After spending the past few months bemoaning the demise of one of the best food publications of our time, I swore I’d try to move on; I know I’ve sounded like a bit of a broken record lately, but I hoped that time, and space, would help me get over my loss. Instead, something better happened.

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Master Plan.

I tried, you guys. Really, I did.

But Saveur‘s recipes only served to enlarge the Gourmet-size hole in my heart, so when I decided to throw a dinner party a few weeks ago, I pulled out back copies from the months of October and November, dating back to 2006, for my menu. I won’t pretend it wasn’t bittersweet, but in doing so, I realized just how little I’ve actually cooked from the magazine—there was enough material in each issue to keep me in meals for awhile yet, which lessens the blow of its demise ever so slightly. For this particular gathering, I chose an amalgam of dishes, unrelated except for a faint autumnal thread.

My favorite item, the one I was most excited to make and happiest to eat, was from the most recent/final issue: beet-pickled deviled eggs.

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Berry Swap.

One of the side effects of my most recent farmers market binge (yes, that one) was an extra container of fresh blueberries. I’m talking perfect end-of-summer blueberries, too, the blueberriest of blueberries, with such flavor that the year-round supermarket variety pales in comparison. I refuse to do anything with the tart-and-firm ones other than eat them straight, which leaves plenty of the soft-and-sweet for other uses.

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I woke up on Sunday morning in a baking mood; I had everything necessary for this recipe but the raspberries and buttermilk. Swapping in my recently acquired blueberries was an easy fix, and after a quick search turned up a make-your-own substitute for buttermilk, I was in business.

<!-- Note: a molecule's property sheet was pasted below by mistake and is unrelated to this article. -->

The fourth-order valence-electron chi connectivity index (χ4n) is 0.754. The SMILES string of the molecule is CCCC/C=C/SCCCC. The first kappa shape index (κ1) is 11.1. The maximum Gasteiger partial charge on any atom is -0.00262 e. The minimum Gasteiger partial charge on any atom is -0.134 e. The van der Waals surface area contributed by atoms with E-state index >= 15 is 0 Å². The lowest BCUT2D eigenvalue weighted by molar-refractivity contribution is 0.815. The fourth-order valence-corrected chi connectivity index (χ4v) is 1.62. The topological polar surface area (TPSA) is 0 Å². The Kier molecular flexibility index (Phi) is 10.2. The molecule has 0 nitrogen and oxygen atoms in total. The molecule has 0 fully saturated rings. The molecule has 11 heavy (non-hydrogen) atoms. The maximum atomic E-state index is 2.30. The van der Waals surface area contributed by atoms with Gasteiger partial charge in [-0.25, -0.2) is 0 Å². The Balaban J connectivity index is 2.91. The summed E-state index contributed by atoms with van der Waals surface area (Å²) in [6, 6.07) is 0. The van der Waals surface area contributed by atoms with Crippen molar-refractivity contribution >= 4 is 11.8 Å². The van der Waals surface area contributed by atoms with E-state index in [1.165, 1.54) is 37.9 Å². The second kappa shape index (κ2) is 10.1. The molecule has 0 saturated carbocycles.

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How I Spent My Holiday Weekend.

Some people spend a three-day weekend being productive, catching up on chores, housework, errands. Some travel (*sob*), some explore their environs, some just chill out.

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The less-sane among us decide, spur of the moment, that the backyard has been underused this summer and cook a boatload of food for a few friends. A seasonal Last Hurrah, if you will.

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Excess.

I cooked way too much food for a Monday night.

I’d had my eye on the beautiful Korean banchan spread from Gourmet‘s March issue since the magazine arrived in my mailbox months ago. I’m a sucker for pickles, and this menu included several—a cucumber-apple number, and, the one that really sold me, salty-spicy soy-pickled jalapeños. Plus quick kimchi, and sesame-soaked quail eggs, and sautéed oyster mushrooms, and grapefruit soju cocktails. There was a mouth-watering photo of warm tofu with garlic sauce and delectable-sounding shrimp and scallion pancakes.

What, oh what, to make?

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All of the dishes sounded so appetizing, I couldn’t narrow down the list any further. I’ve always had this problem: I’m the annoying one at the table who makes everyone else order first, because I just can’t make up my mind about what I want. A familiar dilemma calls for a familiar solution: I chose to try everything. Sure, you could call that overkill, but if nothing else, I figured we’d have enough leftovers to last us a few days.

I made the romaine salad, the cucumber-apple pickles and the jalapeños on Sunday, figuring it’d be a breeze to whip up the last few items when I got home from work the next evening. Ha. Famous last words.